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Ajay S Shankar
March 25, 2009
The Indian board has decided to compensate the eight IPL franchises for any extra expenditure they incur in moving from India to South Africa this year, a senior official said.
Apparently, the BCCI has a "definite idea" of expenses incurred by the franchises last year along with an estimate of how much the cost would have been had the event been staged in India this year, the official said.
"Any expenditure that occur above these estimates due to the relocation to South Africa will be borne by the BCCI and IPL," the BCCI official, who is also a member of the IPL governing council, said. "Of course, this does not mean a blank cheque for the franchises, but a satisfactory resolution will be arrived at."
The IPL declared a gross income of Rs 645 crore in its inaugural year in 2008 and a profit of Rs 51 crore, according to BCCI records. But this time, the board may fall well short of initial expectations, the official said, because a "suo motu decision" has been taken at the "highest level" to compensate the franchises.
"The IPL is a long-term vision and the thinking at the highest level is to nurture the brand at all costs," the official said. "Not holding the IPL this year just because of the costs involved would have been disastrous for the brand. We envisage that the IPL will one day become - some say it has already become - the single biggest cricket tournament in the world."
The Indian board's compensation package, which would run into millions of dollars, is expected to include extra expenditure incurred by the franchises on travel, accommodation, and team costs, including practice facilities and fees for the host provinces in South Africa, which is likely to be paid as a bulk amount to Cricket South Africa (CSA) for distribution to various host provinces.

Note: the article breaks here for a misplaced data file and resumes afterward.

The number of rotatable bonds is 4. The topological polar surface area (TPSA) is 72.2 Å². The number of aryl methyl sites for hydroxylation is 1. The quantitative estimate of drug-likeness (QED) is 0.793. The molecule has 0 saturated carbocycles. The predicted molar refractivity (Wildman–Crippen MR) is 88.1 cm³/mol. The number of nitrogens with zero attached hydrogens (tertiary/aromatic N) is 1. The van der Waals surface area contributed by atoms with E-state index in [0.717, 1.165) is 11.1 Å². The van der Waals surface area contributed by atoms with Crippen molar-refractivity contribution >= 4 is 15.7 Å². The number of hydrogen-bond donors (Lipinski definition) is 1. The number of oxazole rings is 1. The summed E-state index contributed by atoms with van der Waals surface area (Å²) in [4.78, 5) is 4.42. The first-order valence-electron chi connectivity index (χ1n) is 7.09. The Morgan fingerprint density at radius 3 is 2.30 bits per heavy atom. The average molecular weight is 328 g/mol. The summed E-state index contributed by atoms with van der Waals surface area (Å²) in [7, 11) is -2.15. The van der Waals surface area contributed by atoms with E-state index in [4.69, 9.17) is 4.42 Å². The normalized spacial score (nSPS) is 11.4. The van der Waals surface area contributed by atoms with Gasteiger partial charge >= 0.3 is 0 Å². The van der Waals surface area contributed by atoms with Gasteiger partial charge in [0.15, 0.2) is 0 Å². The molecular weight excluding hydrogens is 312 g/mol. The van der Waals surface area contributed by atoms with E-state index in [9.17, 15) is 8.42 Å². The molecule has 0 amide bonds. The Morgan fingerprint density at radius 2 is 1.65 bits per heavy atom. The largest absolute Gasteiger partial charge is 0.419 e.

"For instance, each of the franchises paid an amount of Rs 5 milion last year for each of the seven home games to the local state association in India," the official, who is also a member of the IPL governing council, said. "We will keep that total of Rs 35 million as a benchmark this time and chip in with the extra money."
The Indian board, or the IPL, will even step in to help with team sponsorships, in case sponsors decide to pull out of any arrangement due to the relocation, the official suggested. "We can either help in getting fresh sponsorship for the teams for equivalent and higher amounts or in a worst-case scenario, compensate the amount," the official said. "But I would hope that no sponsor adopts a short-sighted policy just because of this year's relocation because they should know that there's a lot of money coming their way in the long run."
The official also said the BCCI is in the process of transferring to IPL accounts an initial working capital of US$ 10 million in foreign exchange to organise payments for the second edition starting on April 18. "The payment is in the process of being cleared," the official said. "More money will be transferred as and when the need arises."
However, the official refused to offer even a ballpark figure of how much the IPL would cost this year, including the payment to CSA, saying that the "calculators were still at work". "You should understand that an event of this magnitude usually takes about two to three years to organize and we are squeezing everything into two to three weeks," he said.
Plays of the day from the IPL match between Mumbai Indians and Rajasthan Royals in Mumbai
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